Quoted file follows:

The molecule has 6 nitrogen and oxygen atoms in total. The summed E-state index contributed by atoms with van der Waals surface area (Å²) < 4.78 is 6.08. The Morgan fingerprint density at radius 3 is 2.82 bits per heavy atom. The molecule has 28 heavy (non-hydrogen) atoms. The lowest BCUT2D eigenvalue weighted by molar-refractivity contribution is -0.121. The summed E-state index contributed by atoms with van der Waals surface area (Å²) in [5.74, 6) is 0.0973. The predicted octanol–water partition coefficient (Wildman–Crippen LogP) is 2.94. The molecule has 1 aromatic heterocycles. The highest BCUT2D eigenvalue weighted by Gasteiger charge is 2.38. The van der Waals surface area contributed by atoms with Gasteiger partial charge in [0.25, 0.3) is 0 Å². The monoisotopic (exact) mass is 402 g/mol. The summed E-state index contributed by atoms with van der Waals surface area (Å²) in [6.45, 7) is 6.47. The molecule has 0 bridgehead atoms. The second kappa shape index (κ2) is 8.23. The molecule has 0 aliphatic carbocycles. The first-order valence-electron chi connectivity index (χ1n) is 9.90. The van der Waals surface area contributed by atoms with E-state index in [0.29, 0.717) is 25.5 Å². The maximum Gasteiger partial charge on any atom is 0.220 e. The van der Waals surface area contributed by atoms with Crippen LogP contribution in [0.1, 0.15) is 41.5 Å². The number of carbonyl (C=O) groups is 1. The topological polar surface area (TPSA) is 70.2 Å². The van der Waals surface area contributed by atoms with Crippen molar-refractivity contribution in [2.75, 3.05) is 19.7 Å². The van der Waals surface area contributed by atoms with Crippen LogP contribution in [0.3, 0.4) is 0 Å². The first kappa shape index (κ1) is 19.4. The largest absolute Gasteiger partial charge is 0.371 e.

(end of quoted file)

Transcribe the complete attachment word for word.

The molecule has 6 nitrogen and oxygen atoms in total. The summed E-state index contributed by atoms with van der Waals surface area (Å²) < 4.78 is 6.08. The Morgan fingerprint density at radius 3 is 2.82 bits per heavy atom. The molecule has 28 heavy (non-hydrogen) atoms. The lowest BCUT2D eigenvalue weighted by molar-refractivity contribution is -0.121. The summed E-state index contributed by atoms with van der Waals surface area (Å²) in [5.74, 6) is 0.0973. The predicted octanol–water partition coefficient (Wildman–Crippen LogP) is 2.94. The molecule has 1 aromatic heterocycles. The highest BCUT2D eigenvalue weighted by Gasteiger charge is 2.38. The van der Waals surface area contributed by atoms with Gasteiger partial charge in [0.25, 0.3) is 0 Å². The monoisotopic (exact) mass is 402 g/mol. The summed E-state index contributed by atoms with van der Waals surface area (Å²) in [6.45, 7) is 6.47. The molecule has 0 bridgehead atoms. The second kappa shape index (κ2) is 8.23. The molecule has 0 aliphatic carbocycles. The first-order valence-electron chi connectivity index (χ1n) is 9.90. The van der Waals surface area contributed by atoms with E-state index in [0.29, 0.717) is 25.5 Å². The maximum Gasteiger partial charge on any atom is 0.220 e. The van der Waals surface area contributed by atoms with Crippen LogP contribution in [0.1, 0.15) is 41.5 Å². The number of carbonyl (C=O) groups is 1. The topological polar surface area (TPSA) is 70.2 Å². The van der Waals surface area contributed by atoms with Crippen molar-refractivity contribution in [2.75, 3.05) is 19.7 Å². The van der Waals surface area contributed by atoms with Crippen LogP contribution in [0.3, 0.4) is 0 Å². The first kappa shape index (κ1) is 19.4. The largest absolute Gasteiger partial charge is 0.371 e.